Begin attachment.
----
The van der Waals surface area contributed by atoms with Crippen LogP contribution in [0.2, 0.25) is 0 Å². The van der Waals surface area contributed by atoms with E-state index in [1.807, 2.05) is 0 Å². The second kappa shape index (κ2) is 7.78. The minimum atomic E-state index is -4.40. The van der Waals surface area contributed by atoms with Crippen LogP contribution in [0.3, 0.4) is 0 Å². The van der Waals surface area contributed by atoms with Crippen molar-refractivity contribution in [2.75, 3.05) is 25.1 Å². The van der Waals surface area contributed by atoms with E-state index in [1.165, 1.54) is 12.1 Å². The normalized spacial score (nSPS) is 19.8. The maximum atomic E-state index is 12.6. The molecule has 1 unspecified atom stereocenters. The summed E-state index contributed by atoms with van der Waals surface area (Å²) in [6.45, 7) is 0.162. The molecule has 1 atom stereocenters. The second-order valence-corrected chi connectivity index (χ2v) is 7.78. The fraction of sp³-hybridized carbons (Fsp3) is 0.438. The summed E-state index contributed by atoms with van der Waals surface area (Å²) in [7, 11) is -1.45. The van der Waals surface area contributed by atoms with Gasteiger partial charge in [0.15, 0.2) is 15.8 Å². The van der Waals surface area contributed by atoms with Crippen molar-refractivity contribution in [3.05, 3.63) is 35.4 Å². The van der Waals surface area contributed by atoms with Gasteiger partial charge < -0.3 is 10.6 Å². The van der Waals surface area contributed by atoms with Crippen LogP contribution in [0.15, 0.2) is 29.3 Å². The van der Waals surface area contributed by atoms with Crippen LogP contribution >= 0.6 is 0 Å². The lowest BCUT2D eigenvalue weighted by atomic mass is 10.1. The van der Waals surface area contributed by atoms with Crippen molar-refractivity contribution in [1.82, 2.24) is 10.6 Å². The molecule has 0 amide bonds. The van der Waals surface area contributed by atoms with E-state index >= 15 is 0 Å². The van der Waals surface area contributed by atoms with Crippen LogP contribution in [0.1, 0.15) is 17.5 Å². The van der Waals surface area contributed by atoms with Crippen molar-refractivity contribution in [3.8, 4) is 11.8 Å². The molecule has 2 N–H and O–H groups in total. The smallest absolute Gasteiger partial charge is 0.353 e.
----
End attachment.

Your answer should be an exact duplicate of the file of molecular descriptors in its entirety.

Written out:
The van der Waals surface area contributed by atoms with Crippen LogP contribution in [0.2, 0.25) is 0 Å². The van der Waals surface area contributed by atoms with E-state index in [1.807, 2.05) is 0 Å². The second kappa shape index (κ2) is 7.78. The minimum atomic E-state index is -4.40. The van der Waals surface area contributed by atoms with Crippen LogP contribution in [0.3, 0.4) is 0 Å². The van der Waals surface area contributed by atoms with Crippen molar-refractivity contribution in [2.75, 3.05) is 25.1 Å². The van der Waals surface area contributed by atoms with E-state index in [1.165, 1.54) is 12.1 Å². The normalized spacial score (nSPS) is 19.8. The maximum atomic E-state index is 12.6. The molecule has 1 unspecified atom stereocenters. The summed E-state index contributed by atoms with van der Waals surface area (Å²) in [6.45, 7) is 0.162. The molecule has 1 atom stereocenters. The second-order valence-corrected chi connectivity index (χ2v) is 7.78. The fraction of sp³-hybridized carbons (Fsp3) is 0.438. The summed E-state index contributed by atoms with van der Waals surface area (Å²) in [7, 11) is -1.45. The van der Waals surface area contributed by atoms with Gasteiger partial charge in [0.15, 0.2) is 15.8 Å². The van der Waals surface area contributed by atoms with Crippen molar-refractivity contribution in [3.05, 3.63) is 35.4 Å². The van der Waals surface area contributed by atoms with Gasteiger partial charge < -0.3 is 10.6 Å². The van der Waals surface area contributed by atoms with Crippen LogP contribution in [0.15, 0.2) is 29.3 Å². The van der Waals surface area contributed by atoms with Crippen LogP contribution >= 0.6 is 0 Å². The lowest BCUT2D eigenvalue weighted by atomic mass is 10.1. The van der Waals surface area contributed by atoms with Crippen molar-refractivity contribution in [1.82, 2.24) is 10.6 Å². The molecule has 0 amide bonds. The van der Waals surface area contributed by atoms with E-state index >= 15 is 0 Å². The van der Waals surface area contributed by atoms with Crippen LogP contribution in [0.1, 0.15) is 17.5 Å². The van der Waals surface area contributed by atoms with Crippen molar-refractivity contribution in [3.8, 4) is 11.8 Å². The molecule has 2 N–H and O–H groups in total. The smallest absolute Gasteiger partial charge is 0.353 e.